What are the trends in the educational level of the United States population?
Between 1990 and 2013, educational attainment rates among 25- to 29-year-olds increased. The percentage who had received at least a high school diploma or its equivalent increased from 86 to 90 percent, with most of the change (3 percentage points) occurring between 2003 and 2013. The percentage who had completed a bachelor's or higher degree increased from 23 to 34 percent. In 2013, some 7 percent of 25- to 29-year-olds had completed a master's degree or higher, a 3-percentage-point increase from 1995.
Differences in educational attainment by sex have shifted over the past few decades, with female attainment rates higher than male attainment rates at each education level since 2000. For example, in 1990 the percentages of male and female 25- to 29-year-olds who had completed a bachelor's degree or higher were not measurably different, but in 2013 the percentage of females (37 percent) attaining this level was 7 points higher than the percentage of males doing so (30 percent). Similarly, in 1995 the percentages of males and females who had completed a master's degree or higher were not measurably different, but in 2013 some 9 percent of females had completed a master's degree or higher, compared with 6 percent of males.Between 1990 and 2013, the percentage of 25- to 29-year-olds who had received at least a high school diploma or its equivalent increased for Whites (from 90 to 94 percent), Blacks (from 82 to 90 percent), and Hispanics (from 58 to 76 percent). For Hispanics, most of this change (14 percentage points) occurred in the 10 years since 2003. For Asians/Pacific Islanders, the percentage attaining at least a high school diploma or its equivalent in 2013 (95 percent) was not measurably different from the percentage in 1990 (92 percent). During this period, the percentage of Whites who had attained at least a high school diploma or its equivalent remained higher than that of Blacks and Hispanics. However, the size of the White-Black attainment gap at this education level narrowed from 8 to 4 percentage points, and the White-Hispanic gap narrowed from 32 to 18 percentage points. From 1990 to 2013, the percentage of 25- to 29-year-olds who had attained a bachelor's or higher degree increased from 26 to 40 percent for Whites, from 13 to 20 percent for Blacks, and from 8 to 16 percent for Hispanics. For Hispanics, most of this increase (6 percentage points) occurred in the most recent decade. For Asians/Pacific Islanders, the rate of attaining at least a bachelor's degree in 2013 (58 percent) was higher than the rate in 1990 (43 percent). Between 1990 and 2013, the gap in the attainment rate at this education level between Whites and Blacks widened from 13 to 20 percentage points, and the gap between Whites and Hispanics widened from 18 to 25 percentage points.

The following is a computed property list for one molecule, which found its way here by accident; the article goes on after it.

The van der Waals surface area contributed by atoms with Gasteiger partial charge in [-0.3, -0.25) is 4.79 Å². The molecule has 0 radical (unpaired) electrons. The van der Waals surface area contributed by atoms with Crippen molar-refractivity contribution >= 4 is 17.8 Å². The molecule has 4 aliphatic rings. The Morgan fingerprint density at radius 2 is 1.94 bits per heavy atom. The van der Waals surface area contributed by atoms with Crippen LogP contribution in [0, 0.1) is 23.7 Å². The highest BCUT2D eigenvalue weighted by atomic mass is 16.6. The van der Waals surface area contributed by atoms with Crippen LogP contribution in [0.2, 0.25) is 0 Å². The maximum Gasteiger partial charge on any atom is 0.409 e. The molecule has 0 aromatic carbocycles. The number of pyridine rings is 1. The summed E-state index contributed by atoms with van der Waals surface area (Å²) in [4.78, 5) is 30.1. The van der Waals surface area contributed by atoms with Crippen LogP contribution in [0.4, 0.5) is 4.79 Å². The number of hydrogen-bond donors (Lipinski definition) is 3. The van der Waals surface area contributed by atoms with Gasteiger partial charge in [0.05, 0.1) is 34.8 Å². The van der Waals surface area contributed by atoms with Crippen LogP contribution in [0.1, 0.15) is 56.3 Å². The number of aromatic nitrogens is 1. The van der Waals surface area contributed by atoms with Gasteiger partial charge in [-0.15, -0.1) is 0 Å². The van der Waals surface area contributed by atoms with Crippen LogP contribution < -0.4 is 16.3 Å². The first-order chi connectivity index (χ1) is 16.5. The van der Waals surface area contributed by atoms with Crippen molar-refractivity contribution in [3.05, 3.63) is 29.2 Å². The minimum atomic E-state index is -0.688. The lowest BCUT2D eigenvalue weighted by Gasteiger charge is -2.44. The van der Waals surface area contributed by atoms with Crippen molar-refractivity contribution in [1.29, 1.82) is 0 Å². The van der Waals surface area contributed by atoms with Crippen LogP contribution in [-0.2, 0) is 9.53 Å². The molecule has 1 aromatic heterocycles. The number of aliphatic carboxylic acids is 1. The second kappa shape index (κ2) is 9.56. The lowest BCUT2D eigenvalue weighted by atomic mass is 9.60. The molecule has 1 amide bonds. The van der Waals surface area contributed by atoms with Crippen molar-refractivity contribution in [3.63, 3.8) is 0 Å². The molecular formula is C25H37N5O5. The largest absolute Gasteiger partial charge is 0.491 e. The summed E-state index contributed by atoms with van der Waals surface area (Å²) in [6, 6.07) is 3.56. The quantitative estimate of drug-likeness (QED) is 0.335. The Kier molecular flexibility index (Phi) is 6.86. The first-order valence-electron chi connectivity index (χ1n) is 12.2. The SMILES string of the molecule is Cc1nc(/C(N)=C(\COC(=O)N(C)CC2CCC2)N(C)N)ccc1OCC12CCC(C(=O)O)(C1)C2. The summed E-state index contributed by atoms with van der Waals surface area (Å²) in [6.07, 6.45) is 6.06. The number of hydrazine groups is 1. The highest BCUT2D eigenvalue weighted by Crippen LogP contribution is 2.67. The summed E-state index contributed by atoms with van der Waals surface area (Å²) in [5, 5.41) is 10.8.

From 1995 to 2013, the percentage of 25- to 29-year-olds who had attained a master's or higher degree increased for Whites (from 5 to 9 percent), Blacks (from 2 to 3 percent), Hispanics (from 2 to 3 percent), and Asians/Pacific Islanders (from 11 to 21 percent). In 2013, the gaps in the attainment of a master's or higher degree between Whites and Blacks (5 percentage points) and between Whites and Hispanics (6 percentage points) were wider than in 1995 (when both gaps were 4 percentage points).
SOURCE: U.S. Department of Education, National Center for Education Statistics. (2014). The Condition of Education 2014 (NCES 2014–083), Educational Attainment.
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